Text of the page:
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U.S. Security Council to Discuss Effects of Egyptian-communist Arms Deal

October 11, 1955
See Original Daily Bulletin From This Date

The National Security Council will take up this week the question of Egypt’s acceptance of arms from Communist countries and of Moscow’s offer of other forms of aid to Arab countries. The Communist moves in the Middle East are considered in Washington a threat to world security.

The State Department has not yet received a reply from Moscow on the warning which Secretary of State John Foster Dulles gave Soviet Foreign Minister V. Molotov that supplying arms to Arab governments would be tantamount to violating the “Geneva spirit,” Mr. Molotov was given this warning recently when he attended the current session of the United Nations General Assembly. He told Mr. Dulles he would report the U.S. view to his government in Moscow.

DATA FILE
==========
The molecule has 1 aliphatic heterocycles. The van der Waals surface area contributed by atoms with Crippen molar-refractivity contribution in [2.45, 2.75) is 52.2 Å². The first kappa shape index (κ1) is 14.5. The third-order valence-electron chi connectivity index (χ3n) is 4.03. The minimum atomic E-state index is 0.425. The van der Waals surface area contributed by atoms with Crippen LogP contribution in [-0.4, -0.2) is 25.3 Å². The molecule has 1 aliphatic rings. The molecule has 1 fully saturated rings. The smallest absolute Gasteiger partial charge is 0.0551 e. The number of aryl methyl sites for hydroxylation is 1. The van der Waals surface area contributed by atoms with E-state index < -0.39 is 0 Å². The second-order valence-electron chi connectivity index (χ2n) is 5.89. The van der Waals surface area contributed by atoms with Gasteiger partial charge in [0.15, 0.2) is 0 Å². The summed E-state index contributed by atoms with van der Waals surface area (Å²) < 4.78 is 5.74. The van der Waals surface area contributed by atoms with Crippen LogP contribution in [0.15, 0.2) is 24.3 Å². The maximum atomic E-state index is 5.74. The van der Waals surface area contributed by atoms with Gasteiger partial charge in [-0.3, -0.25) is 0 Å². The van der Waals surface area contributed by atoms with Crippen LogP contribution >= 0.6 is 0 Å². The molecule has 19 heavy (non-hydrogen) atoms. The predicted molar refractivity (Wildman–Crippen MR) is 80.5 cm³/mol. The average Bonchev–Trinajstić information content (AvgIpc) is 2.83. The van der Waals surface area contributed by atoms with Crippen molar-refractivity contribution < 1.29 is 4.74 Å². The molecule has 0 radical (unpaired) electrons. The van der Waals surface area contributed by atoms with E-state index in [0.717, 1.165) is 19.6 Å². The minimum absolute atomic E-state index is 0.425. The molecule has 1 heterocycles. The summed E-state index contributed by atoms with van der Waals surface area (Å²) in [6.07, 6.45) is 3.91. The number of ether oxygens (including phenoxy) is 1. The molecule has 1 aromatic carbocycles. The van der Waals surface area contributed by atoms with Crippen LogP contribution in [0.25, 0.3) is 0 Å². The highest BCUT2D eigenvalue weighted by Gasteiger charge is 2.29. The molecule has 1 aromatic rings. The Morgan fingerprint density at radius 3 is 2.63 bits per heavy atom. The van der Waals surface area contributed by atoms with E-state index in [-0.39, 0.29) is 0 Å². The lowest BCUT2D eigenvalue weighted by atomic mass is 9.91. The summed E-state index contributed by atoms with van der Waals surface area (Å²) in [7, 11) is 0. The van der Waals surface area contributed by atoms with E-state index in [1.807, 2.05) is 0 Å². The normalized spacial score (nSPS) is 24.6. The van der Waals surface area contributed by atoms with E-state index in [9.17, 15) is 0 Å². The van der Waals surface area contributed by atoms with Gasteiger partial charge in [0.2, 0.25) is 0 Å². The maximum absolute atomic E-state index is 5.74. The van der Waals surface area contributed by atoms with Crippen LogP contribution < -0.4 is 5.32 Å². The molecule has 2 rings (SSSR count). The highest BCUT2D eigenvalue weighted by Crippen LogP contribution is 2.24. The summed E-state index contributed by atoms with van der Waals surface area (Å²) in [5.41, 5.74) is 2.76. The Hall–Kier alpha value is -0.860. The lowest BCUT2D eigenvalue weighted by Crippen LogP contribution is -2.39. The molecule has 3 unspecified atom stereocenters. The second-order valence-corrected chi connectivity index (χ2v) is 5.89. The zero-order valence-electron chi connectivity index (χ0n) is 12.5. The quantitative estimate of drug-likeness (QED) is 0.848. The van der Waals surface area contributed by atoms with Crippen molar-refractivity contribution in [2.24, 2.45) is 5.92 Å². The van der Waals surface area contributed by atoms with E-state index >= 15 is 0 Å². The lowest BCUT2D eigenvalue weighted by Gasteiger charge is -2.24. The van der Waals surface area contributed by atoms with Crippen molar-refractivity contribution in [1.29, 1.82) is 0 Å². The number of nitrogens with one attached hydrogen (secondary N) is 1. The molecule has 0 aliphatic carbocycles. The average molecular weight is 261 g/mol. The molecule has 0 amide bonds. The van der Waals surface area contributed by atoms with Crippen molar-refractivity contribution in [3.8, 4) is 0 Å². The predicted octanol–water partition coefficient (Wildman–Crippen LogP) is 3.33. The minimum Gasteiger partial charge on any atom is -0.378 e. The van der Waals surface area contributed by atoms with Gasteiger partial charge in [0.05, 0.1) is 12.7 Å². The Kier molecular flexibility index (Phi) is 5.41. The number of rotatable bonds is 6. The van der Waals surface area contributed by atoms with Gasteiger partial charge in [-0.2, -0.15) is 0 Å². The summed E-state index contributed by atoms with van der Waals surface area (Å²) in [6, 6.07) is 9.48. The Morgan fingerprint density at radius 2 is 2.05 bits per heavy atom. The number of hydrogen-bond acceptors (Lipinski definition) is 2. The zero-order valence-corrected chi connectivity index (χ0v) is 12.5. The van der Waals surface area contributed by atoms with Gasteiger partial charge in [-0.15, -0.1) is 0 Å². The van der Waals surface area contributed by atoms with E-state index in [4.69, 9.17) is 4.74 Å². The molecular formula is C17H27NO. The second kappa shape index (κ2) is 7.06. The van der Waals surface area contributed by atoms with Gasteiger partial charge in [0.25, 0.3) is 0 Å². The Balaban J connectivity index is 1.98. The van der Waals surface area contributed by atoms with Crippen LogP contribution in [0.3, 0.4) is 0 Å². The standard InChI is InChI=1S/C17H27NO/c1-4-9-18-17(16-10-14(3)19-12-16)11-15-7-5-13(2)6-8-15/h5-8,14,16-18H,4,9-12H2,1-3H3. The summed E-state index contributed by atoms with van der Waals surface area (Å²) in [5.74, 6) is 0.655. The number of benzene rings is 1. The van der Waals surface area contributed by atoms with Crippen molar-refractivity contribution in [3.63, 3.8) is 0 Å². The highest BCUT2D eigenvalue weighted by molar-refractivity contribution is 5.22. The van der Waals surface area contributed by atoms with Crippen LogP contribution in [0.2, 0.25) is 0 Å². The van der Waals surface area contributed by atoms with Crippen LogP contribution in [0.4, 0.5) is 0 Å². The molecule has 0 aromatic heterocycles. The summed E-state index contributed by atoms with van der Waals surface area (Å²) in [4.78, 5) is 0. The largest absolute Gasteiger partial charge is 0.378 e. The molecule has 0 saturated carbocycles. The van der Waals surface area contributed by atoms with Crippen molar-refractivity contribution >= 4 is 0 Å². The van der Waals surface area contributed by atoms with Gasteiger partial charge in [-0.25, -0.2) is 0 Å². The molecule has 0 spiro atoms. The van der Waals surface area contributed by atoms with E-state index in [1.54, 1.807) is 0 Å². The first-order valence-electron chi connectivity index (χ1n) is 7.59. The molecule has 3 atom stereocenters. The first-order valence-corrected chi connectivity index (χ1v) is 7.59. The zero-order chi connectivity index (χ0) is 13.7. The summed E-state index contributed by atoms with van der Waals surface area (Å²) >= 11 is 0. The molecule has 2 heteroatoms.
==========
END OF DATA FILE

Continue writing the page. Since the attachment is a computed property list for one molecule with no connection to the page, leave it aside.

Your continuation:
Official circles here fear that the Soviet Government will suggest that to prevent an Arab-Israel war now, the existing Tripartite Declaration guaranteeing the Arab-Israel borders should become a declaration not only of the United States; Britain and France, but also of Russia. Such a four power guarantee would hold both the Arabs and Israel in check no matter where they obtain their armaments, the Russians are reported to have hinted.

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